Zombie Acorn

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    #11
    Tax cuts was first, neutered the unconstitutional garbage in Obamacare, and immigration is next. If he can get immigration that will be two huge victories within 2 years.
     
  12. GermanSuplex macrumors 6502a

    GermanSuplex

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    #12
    Giving the rich more, while giving the poor less, then his 33% is next. There is no wall. Won’t happen. When you can see a line from space, we’re back centuries, and you may as well bring back the guilotine. Is a tree-hugging, long-haired, pot-smoking, anti-war hippie a stereotype liberal? Trump isn’t a conservative. He’s a Trumpist. He ran as a stereotype of a conservative.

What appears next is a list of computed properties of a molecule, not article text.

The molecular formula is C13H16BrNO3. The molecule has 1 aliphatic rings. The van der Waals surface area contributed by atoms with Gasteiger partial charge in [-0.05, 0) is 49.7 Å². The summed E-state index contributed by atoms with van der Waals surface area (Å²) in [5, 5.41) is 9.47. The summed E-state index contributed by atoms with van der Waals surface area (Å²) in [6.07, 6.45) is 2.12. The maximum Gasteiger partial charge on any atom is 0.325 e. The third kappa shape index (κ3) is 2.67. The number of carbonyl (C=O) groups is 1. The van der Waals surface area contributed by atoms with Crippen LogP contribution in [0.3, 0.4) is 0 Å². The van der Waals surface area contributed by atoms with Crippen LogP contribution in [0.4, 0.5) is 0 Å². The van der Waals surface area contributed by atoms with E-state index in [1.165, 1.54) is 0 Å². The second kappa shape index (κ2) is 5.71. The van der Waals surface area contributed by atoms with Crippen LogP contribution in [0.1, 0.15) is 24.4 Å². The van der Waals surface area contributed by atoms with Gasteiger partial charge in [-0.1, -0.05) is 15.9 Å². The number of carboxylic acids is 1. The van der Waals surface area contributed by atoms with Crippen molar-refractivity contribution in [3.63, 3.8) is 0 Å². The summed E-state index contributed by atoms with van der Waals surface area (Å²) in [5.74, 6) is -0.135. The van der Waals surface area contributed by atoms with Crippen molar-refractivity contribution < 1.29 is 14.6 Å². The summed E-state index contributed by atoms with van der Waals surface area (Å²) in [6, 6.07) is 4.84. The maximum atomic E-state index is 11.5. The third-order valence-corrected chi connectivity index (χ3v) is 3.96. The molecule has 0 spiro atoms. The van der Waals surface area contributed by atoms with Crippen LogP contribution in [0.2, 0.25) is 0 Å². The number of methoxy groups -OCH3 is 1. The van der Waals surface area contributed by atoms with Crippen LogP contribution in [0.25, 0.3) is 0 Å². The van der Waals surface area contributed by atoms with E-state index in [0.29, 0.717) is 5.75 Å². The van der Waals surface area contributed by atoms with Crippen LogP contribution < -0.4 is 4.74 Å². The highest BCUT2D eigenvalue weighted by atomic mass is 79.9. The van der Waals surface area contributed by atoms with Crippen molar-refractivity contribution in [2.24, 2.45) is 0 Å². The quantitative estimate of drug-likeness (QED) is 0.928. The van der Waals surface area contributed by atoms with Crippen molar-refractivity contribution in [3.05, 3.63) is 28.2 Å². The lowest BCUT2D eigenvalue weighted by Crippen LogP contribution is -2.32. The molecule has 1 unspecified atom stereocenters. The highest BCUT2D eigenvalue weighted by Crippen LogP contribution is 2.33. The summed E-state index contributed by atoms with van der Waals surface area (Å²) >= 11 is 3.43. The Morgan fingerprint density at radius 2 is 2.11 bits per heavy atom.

Trump tax cuts will probably be rolled back before the end of his term, Obamacare provisions reinstated. If not, bad for Trump supporters. The same ones who will bash “welfare queens” on canned goods while affected by the same.
     
  13. ThisIsNotMe Suspended

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    #13
    Huh, over the 10 years of the Trump Tax Cuts, I will be savings in excess of $50k in federal taxes.
    But yeah. Crumbs and all.
     
  14. bradl macrumors 68040

    bradl

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    #14
    Source for the bold, please.

    BL.
     
  15. GermanSuplex macrumors 6502a

    GermanSuplex

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    #15
    Post what you make and save. Saying “I’ll save 50k” means the same as the moon is made of green cheese.

    The damn speaker of the house tweeted a worker will save a Costco membership fee. Don’t pretend they’re not bragging about tossing crumbs. I’ve watched conservatives go on TV and brag about throwing “crumbs and all”.

    It’s not that a saving, even a small one, isn't appreciated. It’s that this is an obvious move. Presidents don’t brag about the stock markets being up, then cut taxes. Unless they’re just partisan morons cutting corporate taxes because they’re bending over to their donors.